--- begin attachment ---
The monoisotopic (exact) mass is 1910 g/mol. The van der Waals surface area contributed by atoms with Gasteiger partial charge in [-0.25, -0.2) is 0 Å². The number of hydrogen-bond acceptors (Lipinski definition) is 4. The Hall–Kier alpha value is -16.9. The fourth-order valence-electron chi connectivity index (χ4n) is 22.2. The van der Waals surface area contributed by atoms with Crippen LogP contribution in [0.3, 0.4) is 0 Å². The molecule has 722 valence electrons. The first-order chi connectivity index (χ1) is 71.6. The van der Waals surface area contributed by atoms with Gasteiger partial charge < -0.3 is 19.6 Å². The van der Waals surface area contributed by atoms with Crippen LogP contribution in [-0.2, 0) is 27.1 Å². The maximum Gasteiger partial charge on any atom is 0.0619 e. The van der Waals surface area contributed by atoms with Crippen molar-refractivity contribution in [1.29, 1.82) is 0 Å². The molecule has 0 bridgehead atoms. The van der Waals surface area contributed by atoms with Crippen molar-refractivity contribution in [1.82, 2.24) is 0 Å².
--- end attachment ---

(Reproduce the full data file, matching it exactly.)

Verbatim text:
The monoisotopic (exact) mass is 1910 g/mol. The van der Waals surface area contributed by atoms with Gasteiger partial charge in [-0.25, -0.2) is 0 Å². The number of hydrogen-bond acceptors (Lipinski definition) is 4. The Hall–Kier alpha value is -16.9. The fourth-order valence-electron chi connectivity index (χ4n) is 22.2. The van der Waals surface area contributed by atoms with Crippen LogP contribution in [0.3, 0.4) is 0 Å². The molecule has 722 valence electrons. The first-order chi connectivity index (χ1) is 71.6. The van der Waals surface area contributed by atoms with Gasteiger partial charge < -0.3 is 19.6 Å². The van der Waals surface area contributed by atoms with Crippen LogP contribution in [-0.2, 0) is 27.1 Å². The maximum Gasteiger partial charge on any atom is 0.0619 e. The van der Waals surface area contributed by atoms with Crippen molar-refractivity contribution in [1.29, 1.82) is 0 Å². The molecule has 0 bridgehead atoms. The van der Waals surface area contributed by atoms with Crippen molar-refractivity contribution in [1.82, 2.24) is 0 Å².